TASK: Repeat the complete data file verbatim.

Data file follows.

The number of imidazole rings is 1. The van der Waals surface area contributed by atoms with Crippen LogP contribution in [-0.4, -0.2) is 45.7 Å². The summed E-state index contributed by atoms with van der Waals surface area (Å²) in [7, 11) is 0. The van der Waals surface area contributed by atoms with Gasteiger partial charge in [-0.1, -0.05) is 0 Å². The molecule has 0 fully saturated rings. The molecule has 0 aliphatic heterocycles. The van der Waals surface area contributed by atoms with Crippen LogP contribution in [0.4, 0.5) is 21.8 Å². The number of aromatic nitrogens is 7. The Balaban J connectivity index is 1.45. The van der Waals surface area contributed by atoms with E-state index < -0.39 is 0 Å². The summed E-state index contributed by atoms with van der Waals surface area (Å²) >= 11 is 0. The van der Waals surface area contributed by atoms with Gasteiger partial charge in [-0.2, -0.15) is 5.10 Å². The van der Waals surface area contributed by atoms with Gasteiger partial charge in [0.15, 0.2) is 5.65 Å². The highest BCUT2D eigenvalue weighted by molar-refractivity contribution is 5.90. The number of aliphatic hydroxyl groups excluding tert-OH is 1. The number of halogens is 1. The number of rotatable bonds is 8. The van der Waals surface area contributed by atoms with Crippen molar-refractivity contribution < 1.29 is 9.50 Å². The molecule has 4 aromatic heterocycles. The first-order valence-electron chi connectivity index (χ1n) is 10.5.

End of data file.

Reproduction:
The number of imidazole rings is 1. The van der Waals surface area contributed by atoms with Crippen LogP contribution in [-0.4, -0.2) is 45.7 Å². The summed E-state index contributed by atoms with van der Waals surface area (Å²) in [7, 11) is 0. The van der Waals surface area contributed by atoms with Gasteiger partial charge in [-0.1, -0.05) is 0 Å². The molecule has 0 fully saturated rings. The molecule has 0 aliphatic heterocycles. The van der Waals surface area contributed by atoms with Crippen LogP contribution in [0.4, 0.5) is 21.8 Å². The number of aromatic nitrogens is 7. The Balaban J connectivity index is 1.45. The van der Waals surface area contributed by atoms with E-state index < -0.39 is 0 Å². The summed E-state index contributed by atoms with van der Waals surface area (Å²) >= 11 is 0. The van der Waals surface area contributed by atoms with Gasteiger partial charge in [-0.2, -0.15) is 5.10 Å². The van der Waals surface area contributed by atoms with Gasteiger partial charge in [0.15, 0.2) is 5.65 Å². The highest BCUT2D eigenvalue weighted by molar-refractivity contribution is 5.90. The number of aliphatic hydroxyl groups excluding tert-OH is 1. The number of halogens is 1. The number of rotatable bonds is 8. The van der Waals surface area contributed by atoms with Crippen molar-refractivity contribution < 1.29 is 9.50 Å². The molecule has 4 aromatic heterocycles. The first-order valence-electron chi connectivity index (χ1n) is 10.5.